City proposes 2040 goal of 50% sustainable trips!

During City Council's Transportation & Planning Committee meeting on May 9th, Charlotte DOT staff informed the Committee members that the soon-to-be-released Strategic Mobility Plan will incorporate an ambitious mode share goal. By 2040, 50% of trips in our city should be completed in a way other than by single-occupancy car.

Sustain Charlotte is excited to see this newly released mode share goal that we've been advocating for since early 2020, and we're fully supportive of this initiative to become a city where all people can travel safely and efficiently without the need for a car. This mode share goal will play an essential role in helping Charlotte reach its Strategic Energy Action Plan goal to become a low-carbon city by 2050. 

On February 14th and again on March 14th, Ed McKinney from the City of Charlotte Department of Transportation (CDOT) presented the Transportation & Planning Committee with guidance on how the Strategic Mobility Plan (SMP) is going to be integrated into the planning process under the proposed Unified Development Ordinance (UDO) when both are expected to be put in front of the City Council for adoption this summer. 

The Strategic Mobility Plan has been developed to address goal #5 of the Charlotte Future 2040 Comprehensive Plan: “Safe and Equitable Mobility”. 

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The SMP has two major components - the Mobility Policy and the Streets Manual, and together they feed into the UDO. The Streets Manual in turn is comprised of the Streets Map and the Comprehensive Transportation Review (CTR). The scheme below from the city’s website is a good illustration of the relationship between the above-mentioned plans.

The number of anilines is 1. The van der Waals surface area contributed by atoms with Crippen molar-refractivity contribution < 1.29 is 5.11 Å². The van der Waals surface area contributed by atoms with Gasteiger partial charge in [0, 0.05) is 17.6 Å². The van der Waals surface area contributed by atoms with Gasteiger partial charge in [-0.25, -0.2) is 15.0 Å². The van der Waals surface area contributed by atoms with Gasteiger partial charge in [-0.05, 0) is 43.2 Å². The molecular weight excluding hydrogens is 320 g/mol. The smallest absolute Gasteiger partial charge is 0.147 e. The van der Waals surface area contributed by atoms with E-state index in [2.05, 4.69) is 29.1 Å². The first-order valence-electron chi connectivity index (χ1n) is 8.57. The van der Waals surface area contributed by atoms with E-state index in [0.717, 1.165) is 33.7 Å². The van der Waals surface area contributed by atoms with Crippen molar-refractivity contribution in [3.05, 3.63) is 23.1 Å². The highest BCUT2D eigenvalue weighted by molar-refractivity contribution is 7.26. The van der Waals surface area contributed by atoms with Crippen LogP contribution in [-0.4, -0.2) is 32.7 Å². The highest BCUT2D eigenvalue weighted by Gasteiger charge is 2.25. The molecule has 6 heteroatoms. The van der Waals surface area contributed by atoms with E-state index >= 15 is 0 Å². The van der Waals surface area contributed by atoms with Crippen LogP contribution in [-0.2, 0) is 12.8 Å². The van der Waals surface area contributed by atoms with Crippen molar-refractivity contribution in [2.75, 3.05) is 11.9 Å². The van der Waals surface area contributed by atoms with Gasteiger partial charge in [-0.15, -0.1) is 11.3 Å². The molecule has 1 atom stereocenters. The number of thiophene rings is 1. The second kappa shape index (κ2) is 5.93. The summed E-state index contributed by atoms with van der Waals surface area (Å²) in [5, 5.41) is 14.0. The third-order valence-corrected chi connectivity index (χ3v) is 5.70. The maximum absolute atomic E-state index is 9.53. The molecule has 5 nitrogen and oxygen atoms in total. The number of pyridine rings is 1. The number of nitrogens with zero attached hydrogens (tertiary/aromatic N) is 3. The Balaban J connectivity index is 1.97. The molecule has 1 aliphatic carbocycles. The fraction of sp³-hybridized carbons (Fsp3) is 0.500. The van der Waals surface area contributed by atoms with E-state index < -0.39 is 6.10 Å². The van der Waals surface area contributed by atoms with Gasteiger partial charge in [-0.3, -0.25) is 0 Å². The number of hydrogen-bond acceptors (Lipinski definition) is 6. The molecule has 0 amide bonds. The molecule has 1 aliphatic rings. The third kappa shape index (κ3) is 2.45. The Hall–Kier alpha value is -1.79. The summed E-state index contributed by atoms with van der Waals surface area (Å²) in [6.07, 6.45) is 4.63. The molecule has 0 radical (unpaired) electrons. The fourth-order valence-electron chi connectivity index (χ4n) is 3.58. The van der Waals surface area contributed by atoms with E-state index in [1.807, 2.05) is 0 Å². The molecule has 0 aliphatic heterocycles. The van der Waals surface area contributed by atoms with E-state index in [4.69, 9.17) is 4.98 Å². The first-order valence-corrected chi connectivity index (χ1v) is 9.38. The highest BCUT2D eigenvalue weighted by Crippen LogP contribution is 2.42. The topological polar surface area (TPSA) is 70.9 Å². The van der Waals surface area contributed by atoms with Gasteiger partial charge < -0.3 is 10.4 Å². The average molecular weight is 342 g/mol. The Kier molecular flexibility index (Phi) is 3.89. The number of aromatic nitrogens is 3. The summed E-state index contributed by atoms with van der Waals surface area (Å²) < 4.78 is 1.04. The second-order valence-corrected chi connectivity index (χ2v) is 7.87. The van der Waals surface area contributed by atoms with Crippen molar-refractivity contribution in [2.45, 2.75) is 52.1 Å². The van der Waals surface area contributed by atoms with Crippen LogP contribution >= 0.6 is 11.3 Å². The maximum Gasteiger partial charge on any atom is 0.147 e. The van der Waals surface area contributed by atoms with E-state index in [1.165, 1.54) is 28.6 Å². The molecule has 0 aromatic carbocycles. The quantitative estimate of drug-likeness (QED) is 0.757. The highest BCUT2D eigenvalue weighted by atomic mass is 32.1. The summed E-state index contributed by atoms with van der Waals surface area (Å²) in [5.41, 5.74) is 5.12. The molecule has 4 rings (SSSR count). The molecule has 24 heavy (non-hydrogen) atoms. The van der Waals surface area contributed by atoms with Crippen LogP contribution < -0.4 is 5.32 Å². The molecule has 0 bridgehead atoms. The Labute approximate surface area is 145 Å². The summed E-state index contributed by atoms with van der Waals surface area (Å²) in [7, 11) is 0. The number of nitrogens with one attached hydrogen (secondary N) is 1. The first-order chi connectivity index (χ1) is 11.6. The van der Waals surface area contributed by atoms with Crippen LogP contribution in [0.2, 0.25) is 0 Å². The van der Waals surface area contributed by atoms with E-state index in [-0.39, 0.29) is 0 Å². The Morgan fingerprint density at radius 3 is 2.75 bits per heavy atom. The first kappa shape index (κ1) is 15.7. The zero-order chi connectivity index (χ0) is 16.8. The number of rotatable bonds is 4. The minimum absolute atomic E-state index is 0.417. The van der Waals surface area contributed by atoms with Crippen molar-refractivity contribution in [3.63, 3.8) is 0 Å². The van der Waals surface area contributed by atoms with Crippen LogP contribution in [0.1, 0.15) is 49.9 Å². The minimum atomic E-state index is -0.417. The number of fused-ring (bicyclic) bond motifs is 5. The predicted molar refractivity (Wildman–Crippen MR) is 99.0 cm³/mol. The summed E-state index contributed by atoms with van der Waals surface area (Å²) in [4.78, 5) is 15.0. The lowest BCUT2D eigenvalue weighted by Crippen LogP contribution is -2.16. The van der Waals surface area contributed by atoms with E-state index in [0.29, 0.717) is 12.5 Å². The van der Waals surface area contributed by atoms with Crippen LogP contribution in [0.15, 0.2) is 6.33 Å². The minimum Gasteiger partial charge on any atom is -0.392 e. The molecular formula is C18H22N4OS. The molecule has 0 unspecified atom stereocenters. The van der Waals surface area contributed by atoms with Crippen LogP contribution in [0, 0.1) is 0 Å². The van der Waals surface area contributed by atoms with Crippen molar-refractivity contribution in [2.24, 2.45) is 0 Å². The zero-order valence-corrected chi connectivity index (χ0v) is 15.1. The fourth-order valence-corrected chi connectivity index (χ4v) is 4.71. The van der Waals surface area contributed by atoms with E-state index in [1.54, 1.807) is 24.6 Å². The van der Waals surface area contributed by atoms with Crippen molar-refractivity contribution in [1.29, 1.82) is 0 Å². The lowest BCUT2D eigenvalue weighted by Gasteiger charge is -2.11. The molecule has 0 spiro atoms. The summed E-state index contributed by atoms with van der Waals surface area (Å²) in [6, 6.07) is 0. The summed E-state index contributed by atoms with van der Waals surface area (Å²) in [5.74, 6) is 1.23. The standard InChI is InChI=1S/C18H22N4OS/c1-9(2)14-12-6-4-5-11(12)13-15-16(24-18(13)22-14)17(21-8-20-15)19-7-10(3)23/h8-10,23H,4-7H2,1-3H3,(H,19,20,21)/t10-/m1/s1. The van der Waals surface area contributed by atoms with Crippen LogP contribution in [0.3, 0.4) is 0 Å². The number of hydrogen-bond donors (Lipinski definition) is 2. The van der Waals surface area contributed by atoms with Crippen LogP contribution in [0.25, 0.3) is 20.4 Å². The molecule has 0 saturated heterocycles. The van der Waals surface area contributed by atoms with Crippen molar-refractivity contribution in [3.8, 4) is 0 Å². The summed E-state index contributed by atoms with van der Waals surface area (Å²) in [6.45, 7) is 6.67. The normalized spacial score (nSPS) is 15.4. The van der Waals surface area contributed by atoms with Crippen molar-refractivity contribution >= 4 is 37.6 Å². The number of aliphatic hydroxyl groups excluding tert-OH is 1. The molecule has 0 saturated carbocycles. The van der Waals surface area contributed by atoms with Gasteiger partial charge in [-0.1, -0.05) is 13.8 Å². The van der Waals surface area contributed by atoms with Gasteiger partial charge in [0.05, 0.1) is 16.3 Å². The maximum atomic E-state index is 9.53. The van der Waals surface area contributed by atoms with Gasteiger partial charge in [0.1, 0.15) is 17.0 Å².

The Streets Map is a critical element of the planning process because it will define street types in our city, such as parkways, avenues, boulevards, or main streets. The type of the street would define the width of the road space, how wide the sidewalk or planting strip would be built, and how much space would be allocated for the development of future buildings along the street.  

The Streets Map gets overlaid with the 2040 Policy Map, which is the document that indicates what uses are acceptable for the piece of land adjacent to the street (for example, a multi-family apartment building or a commercial plaza). It is also overlaid with the UDO zoning district that provides all the nitty-gritty details on the construction guidelines (height, setbacks, and dimensional and design standards). 

Below is an example of how all three elements are going to work together in the planning process.  The Streets Map suggests that this type of street (an avenue in this case) is designed to have space for 2 travel lanes, and 8-foot wide buffered bike lane, 8 feet of planting strip, and 6-8 feet of sidewalk. The Place Type Map allocation suggests that this area should be Neighborhood 2 (residential). The UDO in turn provides more sophisticated guidelines about the building design (required setbacks, allowed height, etc).  

 

Public/Private Investment in Mobility

The goal of the Strategic Mobility Plan is that it builds on the Charlotte Future 2040 Comprehensive Plan, refines the policies, and ensures that the priorities and investments we make as a city are fully in line with the vision we have for growth. The SMP is one of the tools the city uses to guide growth from a developmental standpoint.

The point of the Strategic Mobility Plan is that the city understands the "big picture" of growth, prioritizes where strategic connections need to be, and makes public investments accordingly. For example, when a CATS bus route is added or significantly changed, there is a number of steps that would need to be taken from the public investment perspective. For example: a signal priority study, investment in operations, and investments in infrastructure. In addition to public investments, there will be some expectations from the developers/private side as well.

Get Involved!

There are many ways to support the Strategic Mobility Plan, including the 50% mode share goal:

 

 

  • Visit the SMP website (starting on the morning of Friday, May 20) to review and leave comments at your convenience.

 

  • Additionally, sign up to share your input during the public comment period portion of the City Council Business Meeting on Monday, June 13, at 6 p.m

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  • Elina Shepard
    published this page in Blog 2022-05-19 14:33:06 -0400